The Monday Roundup: Killing ‘Share the Road’ signs, the walkability shortage and more

The Monday Roundup: Killing ‘Share the Road’ signs, the walkability shortage and more


Study says: one works, one doesn’t.
(Image: Bike Delaware)

Here are the bike-related links from around the world that caught our eyes this week:

Killing “share the road”: A new study has verified that people don’t understand the road sign, but they understand “bicycles may use full lane” signs perfectly.

Walkability shortage: More people live in yard-and-driveway neighborhoods with but yearn for walkably attached homes than the other way around. That’s one finding from a recent survey about active transportation and real estate preferences.

No you first: An Austin fixie user figured out how to halt and bewilder a Google car: a track stand.

More trucks: The pullout of two big shipping companies from the Port of Portland this year has put 1,700 more trucks on local roads.

Mountain biking: Ski resorts are turning to the sport for revenue since it doesn’t snow very much any more.

Folding bikes: London manufacturer Brompton will open a new consolidated factory with double its current floorspace.

Sydney backpedals: The minister of roads in New South Wales is about to remove a much-ridden protected bike lane over the protests of Sydney’s mayor.

Pedestrian vs. bike: After a UK woman on a bike failed to yield to a person walking in front of her in a crosswalk (and possibly flipped him a finger) he ran after her and pushed her over.

Federal clarification: A bunch of the excuses that conservative engineers use for not building bike lanes are myths, according to a new memo from the Federal Highway Administration. (Portland’s top signals engineer, Peter Koonce, is quoted saying this could allow more bike signals.)

Speed limits: Another myth: that cities must base speed limits on how fast people drive.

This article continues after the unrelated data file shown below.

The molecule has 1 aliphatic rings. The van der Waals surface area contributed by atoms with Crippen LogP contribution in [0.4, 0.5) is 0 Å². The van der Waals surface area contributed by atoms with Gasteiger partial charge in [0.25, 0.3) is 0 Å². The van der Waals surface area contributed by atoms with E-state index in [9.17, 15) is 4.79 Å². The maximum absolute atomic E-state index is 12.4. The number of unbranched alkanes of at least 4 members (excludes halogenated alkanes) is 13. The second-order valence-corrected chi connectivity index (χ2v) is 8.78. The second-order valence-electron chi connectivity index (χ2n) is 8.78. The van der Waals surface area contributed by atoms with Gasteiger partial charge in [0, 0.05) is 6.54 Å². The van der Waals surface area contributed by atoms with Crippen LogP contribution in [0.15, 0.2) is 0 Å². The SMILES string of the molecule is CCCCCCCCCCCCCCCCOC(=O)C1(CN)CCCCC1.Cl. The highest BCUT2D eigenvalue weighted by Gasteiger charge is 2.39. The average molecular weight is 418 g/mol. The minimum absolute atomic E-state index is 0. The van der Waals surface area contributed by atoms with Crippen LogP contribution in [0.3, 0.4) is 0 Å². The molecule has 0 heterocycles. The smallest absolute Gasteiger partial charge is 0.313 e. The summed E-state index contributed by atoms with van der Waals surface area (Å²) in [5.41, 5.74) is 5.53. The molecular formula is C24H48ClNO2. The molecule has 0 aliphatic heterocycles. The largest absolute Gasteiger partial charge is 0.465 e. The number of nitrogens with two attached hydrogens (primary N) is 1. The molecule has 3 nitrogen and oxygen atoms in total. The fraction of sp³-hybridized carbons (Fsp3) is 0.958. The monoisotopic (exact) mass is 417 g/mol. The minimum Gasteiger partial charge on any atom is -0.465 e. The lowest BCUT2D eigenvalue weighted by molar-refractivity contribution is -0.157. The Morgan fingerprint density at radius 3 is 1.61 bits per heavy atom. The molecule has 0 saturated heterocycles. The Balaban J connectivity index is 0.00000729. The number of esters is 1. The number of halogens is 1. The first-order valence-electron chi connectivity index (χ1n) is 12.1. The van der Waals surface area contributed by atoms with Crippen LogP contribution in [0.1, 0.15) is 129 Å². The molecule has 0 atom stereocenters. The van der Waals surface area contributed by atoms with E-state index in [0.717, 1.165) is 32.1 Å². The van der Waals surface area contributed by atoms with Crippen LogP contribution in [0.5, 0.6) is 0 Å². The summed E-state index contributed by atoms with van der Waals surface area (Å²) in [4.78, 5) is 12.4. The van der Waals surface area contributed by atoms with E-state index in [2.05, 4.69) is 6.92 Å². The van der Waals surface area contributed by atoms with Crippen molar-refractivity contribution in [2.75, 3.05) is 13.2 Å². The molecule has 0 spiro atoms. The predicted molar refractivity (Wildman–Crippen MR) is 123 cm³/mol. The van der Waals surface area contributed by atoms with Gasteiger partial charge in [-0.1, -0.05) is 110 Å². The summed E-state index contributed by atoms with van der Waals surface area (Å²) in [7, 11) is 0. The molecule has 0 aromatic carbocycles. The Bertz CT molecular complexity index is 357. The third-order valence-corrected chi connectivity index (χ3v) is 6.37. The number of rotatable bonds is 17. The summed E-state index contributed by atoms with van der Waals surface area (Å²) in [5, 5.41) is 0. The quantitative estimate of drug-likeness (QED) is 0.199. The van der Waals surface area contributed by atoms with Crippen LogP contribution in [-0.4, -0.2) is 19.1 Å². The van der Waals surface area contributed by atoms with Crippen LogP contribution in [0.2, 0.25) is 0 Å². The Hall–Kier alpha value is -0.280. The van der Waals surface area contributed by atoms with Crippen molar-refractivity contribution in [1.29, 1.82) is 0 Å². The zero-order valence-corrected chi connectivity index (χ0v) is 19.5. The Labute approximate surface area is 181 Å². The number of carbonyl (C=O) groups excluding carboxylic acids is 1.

Market shift: The U.S. auto industry is focusing on its base, Bloomberg says: “old people.”

Electric cars: All BMWs will be hybrid or emission-free within 10 years, the company says.

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Montreal’s secrets: Here are eight from Canada’s longtime biking capital.

Vision Zero LA: The latest city to sign on to the goal of eliminating traffic deaths by 2025 is Los Angeles.

Vision Zero NYC: One year after New York made it a criminal misdemeanor to fail to yield to someone walking or biking with the right of way, the city’s police seem to have used the law a grand total of 31 times.

Normal violence: Eight-year-old Jadann Williams was playing in a Brooklyn cul-de-sac when Reginald Auguste killed her with his car. Ryan Romans, an acquaintance of Williams, then punched Auguste. Police have charged Romans with assault and Auguste with nothing.

Niceness in numbers: Rude bike riders are really annoying, says New York Magazine’s Justin Davidson. The only solution is to build protected bike lanes until normal people outnumber rude ones.

Biking in India: It’s way cheaper.

Bikes on Amtrak: Roll-on access (usually with reservations) was just allowed on four new train lines.

Washington advocacy: Washington’s statewide advocacy group may merge with the Seattle-focused Cascade Bicycle Club.

Sadik-Khan book: The former NYC transportation director (now leading an international effort funded by former Mayor Michael Bloomberg to save cities from cars) has published a book about her work.

“Crash” vs “accident”: I’m going to quote a passage in full from the Washington Post’s summary of the merits of changing the public language about street collisions:

Before the labor movement, factory owners would say “it was an accident” when American workers were injured in unsafe conditions.

Before the movement to combat drunk driving, intoxicated drivers would say “it was an accident” when they crashed their cars.

Planes don’t have accidents. They crash. Cranes don’t have accidents. They collapse. And as a society, we expect answers and solutions.

If you come across a noteworthy bicycle story, send it in via email, Tweet @bikeportland, or whatever else and we’ll consider adding it to next Monday’s roundup.

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